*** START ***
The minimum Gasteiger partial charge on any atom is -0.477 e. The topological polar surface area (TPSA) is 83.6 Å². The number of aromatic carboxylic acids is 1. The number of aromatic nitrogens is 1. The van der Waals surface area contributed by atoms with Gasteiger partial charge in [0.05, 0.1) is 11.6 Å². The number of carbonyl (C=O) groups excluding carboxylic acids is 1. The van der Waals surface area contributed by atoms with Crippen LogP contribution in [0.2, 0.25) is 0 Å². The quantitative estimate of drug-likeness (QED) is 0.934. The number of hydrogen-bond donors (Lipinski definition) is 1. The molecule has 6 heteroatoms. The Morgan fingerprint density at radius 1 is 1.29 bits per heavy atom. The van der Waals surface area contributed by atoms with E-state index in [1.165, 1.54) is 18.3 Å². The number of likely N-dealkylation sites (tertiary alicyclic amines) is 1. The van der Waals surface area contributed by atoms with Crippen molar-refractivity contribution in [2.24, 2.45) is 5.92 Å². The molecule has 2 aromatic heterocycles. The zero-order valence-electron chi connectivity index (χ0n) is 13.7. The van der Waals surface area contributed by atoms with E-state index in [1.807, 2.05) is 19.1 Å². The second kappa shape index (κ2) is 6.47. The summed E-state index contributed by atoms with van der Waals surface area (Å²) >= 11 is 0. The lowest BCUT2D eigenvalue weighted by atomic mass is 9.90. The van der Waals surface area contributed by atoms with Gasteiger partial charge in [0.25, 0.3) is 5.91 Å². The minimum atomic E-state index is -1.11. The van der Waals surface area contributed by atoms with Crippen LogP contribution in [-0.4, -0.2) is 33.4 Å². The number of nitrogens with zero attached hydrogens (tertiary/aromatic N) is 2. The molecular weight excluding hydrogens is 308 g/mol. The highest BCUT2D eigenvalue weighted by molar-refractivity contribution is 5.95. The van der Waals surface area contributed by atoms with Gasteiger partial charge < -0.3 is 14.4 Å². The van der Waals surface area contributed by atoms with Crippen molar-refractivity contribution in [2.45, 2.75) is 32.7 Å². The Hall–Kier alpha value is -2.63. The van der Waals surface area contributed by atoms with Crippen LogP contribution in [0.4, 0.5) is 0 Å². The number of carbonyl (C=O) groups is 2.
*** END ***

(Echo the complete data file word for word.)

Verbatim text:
The minimum Gasteiger partial charge on any atom is -0.477 e. The topological polar surface area (TPSA) is 83.6 Å². The number of aromatic carboxylic acids is 1. The number of aromatic nitrogens is 1. The van der Waals surface area contributed by atoms with Gasteiger partial charge in [0.05, 0.1) is 11.6 Å². The number of carbonyl (C=O) groups excluding carboxylic acids is 1. The van der Waals surface area contributed by atoms with Crippen LogP contribution in [0.2, 0.25) is 0 Å². The quantitative estimate of drug-likeness (QED) is 0.934. The number of hydrogen-bond donors (Lipinski definition) is 1. The molecule has 6 heteroatoms. The Morgan fingerprint density at radius 1 is 1.29 bits per heavy atom. The van der Waals surface area contributed by atoms with E-state index in [1.165, 1.54) is 18.3 Å². The number of likely N-dealkylation sites (tertiary alicyclic amines) is 1. The van der Waals surface area contributed by atoms with Crippen molar-refractivity contribution in [2.24, 2.45) is 5.92 Å². The molecule has 2 aromatic heterocycles. The zero-order valence-electron chi connectivity index (χ0n) is 13.7. The van der Waals surface area contributed by atoms with E-state index in [1.807, 2.05) is 19.1 Å². The second kappa shape index (κ2) is 6.47. The summed E-state index contributed by atoms with van der Waals surface area (Å²) >= 11 is 0. The lowest BCUT2D eigenvalue weighted by atomic mass is 9.90. The van der Waals surface area contributed by atoms with Gasteiger partial charge in [0.25, 0.3) is 5.91 Å². The minimum atomic E-state index is -1.11. The van der Waals surface area contributed by atoms with Crippen LogP contribution in [-0.4, -0.2) is 33.4 Å². The number of nitrogens with zero attached hydrogens (tertiary/aromatic N) is 2. The molecular weight excluding hydrogens is 308 g/mol. The highest BCUT2D eigenvalue weighted by molar-refractivity contribution is 5.95. The van der Waals surface area contributed by atoms with Gasteiger partial charge < -0.3 is 14.4 Å². The van der Waals surface area contributed by atoms with Crippen molar-refractivity contribution in [2.45, 2.75) is 32.7 Å². The Hall–Kier alpha value is -2.63. The van der Waals surface area contributed by atoms with Crippen LogP contribution in [0.4, 0.5) is 0 Å². The number of carbonyl (C=O) groups is 2.